Constipation can trigger discomfort for our dogs - and concern in us. Our Baltimore vets list signs of constipation in dogs, as well as causes, tips and treatment options for the condition.
What is constipation in dogs?
Have your pup's bowel movements been absent, infrequent or difficult? She's experiencing one of the most common health issues seen in pets' digestive systems - constipation.
Pain associated with passing feces or outright Inability to pass feces is classified as a veterinary medical emergency and requires immediate care.
If she also strains when trying to defecate or produces dry, har stools, these are also common symptoms. Some dogs may also circle excessively, squat, scoot frequently or pass mucus when trying to defecate. If you press on their lower back or stomach, they may have a tense, painful abdomen that causes them to cry or growl. In this post, we'll explore causes and signs of the condition, as well as how to safely treat constipation in dogs.
What causes constipation in dogs?
Many things can contribute to a dog's constipation:
- Ingested pieces of plants, dirt, bones and toys caught in the intestinal tract
- Lack of exercise
- Other illness leading to dehydration
- Sudden change in diet or sampling new foods
- Excessive self-grooming (may cause large amount of hair to collect in the stool)
- Neurological disorder
- Enlarged prostate gland
- Side effect of medication
- Abscessed or blocked anal sacs
- Matted hair surrounding anus (caused by obesity or lack of grooming)
- Excessive or insufficient amount of fiber in her diet
- Obstruction caused by tumors or masses on the anus, or within the rectum
- Trauma to pelvis
- Orthopedic issue causing pain when a dog positions himself to defecate
Constipation may occur more often in senior pets. However, any dog that faces one or more of the above scenarios can suffer from constipation.
What are the signs of constipation in dogs?
Symptoms of constipation include straining, crying or crouching when attempting to defecate. Also, if it’s been more than two days since he has had a bowel movement, you should see your vet immediately.
Keep in mind that these symptoms may be similar to those that could point to a urinary tract issue, so it’s important that your vet perform a full physical exam to diagnose the cause.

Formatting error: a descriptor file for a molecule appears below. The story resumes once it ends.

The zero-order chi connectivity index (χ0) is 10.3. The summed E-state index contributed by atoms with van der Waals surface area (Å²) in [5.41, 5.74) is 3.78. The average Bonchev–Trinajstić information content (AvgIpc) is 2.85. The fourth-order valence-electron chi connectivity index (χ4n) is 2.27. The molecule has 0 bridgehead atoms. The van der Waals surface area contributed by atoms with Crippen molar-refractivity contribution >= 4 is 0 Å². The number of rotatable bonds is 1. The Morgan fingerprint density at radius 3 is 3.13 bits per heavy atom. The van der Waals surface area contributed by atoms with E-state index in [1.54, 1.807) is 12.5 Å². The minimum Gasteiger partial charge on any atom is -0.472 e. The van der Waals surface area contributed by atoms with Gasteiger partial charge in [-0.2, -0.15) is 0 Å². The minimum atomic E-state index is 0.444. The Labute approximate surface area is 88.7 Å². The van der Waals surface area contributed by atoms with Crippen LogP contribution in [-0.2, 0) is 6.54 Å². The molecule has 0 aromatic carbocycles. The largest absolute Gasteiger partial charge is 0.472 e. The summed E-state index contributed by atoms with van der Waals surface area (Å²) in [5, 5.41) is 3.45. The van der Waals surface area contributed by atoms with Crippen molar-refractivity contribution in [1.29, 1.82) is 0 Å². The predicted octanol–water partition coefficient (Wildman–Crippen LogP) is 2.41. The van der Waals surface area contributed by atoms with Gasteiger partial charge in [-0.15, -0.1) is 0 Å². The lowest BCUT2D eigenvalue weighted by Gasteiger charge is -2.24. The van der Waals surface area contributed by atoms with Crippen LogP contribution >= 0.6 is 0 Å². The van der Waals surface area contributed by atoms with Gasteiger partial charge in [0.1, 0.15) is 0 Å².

How is constipation in dogs treated?
When it comes to dealing with constipation in dogs, many pet owners are at a loss as to what to do. Google “How to treat constipation in dogs” and you’ll find wide-ranging advice, from sources both trustworthy and dubious.
The best thing to do is check-in with your veterinarian and bring your dog in for an exam. Blood tests may help reveal infection or dehydration. The vet will likely take a medical history, conduct a rectal examination to rule out other causes or abnormalities, and may recommend one or a combination of these treatments:
- A prescription diet high in fiber
- Stool softener or other laxative
- More exercise
- Enema (administered by a professional, not at home, as there could be risk of injury or toxicity if done incorrectly)
- Adding more fiber to your dog’s diet (wheat bran, canned pumpkin or products such as Metamucil)
- Small bowl of goat or cow milk
- Medication to increase large intestine’s contractile strength
Your vet can provide accurate advice on how to relieve constipation in dogs without endangering their health.
Follow your vet’s instructions about treating constipation in dogs closely, as trying too many of these or the wrong combination may bring on the opposite problem - diarrhea. You don’t want to trade one digestive problem for another.
Fortunately, we have an in-house lab where diagnostic tests are performed, and an in-house lab and pharmacy that’s stocked with a range of medications and prescription diets, providing us quick access to any medications your pet may need while in our care.
What can happen if my dog’s constipation is not treated?
Untreated constipation can lead to your dog being unable to empty her colon on her own (a condition called obstipation). The colon then becomes packed with an uncomfortably large amount of feces, causing lethargy, unproductive straining, loss of appetite and potentially vomiting.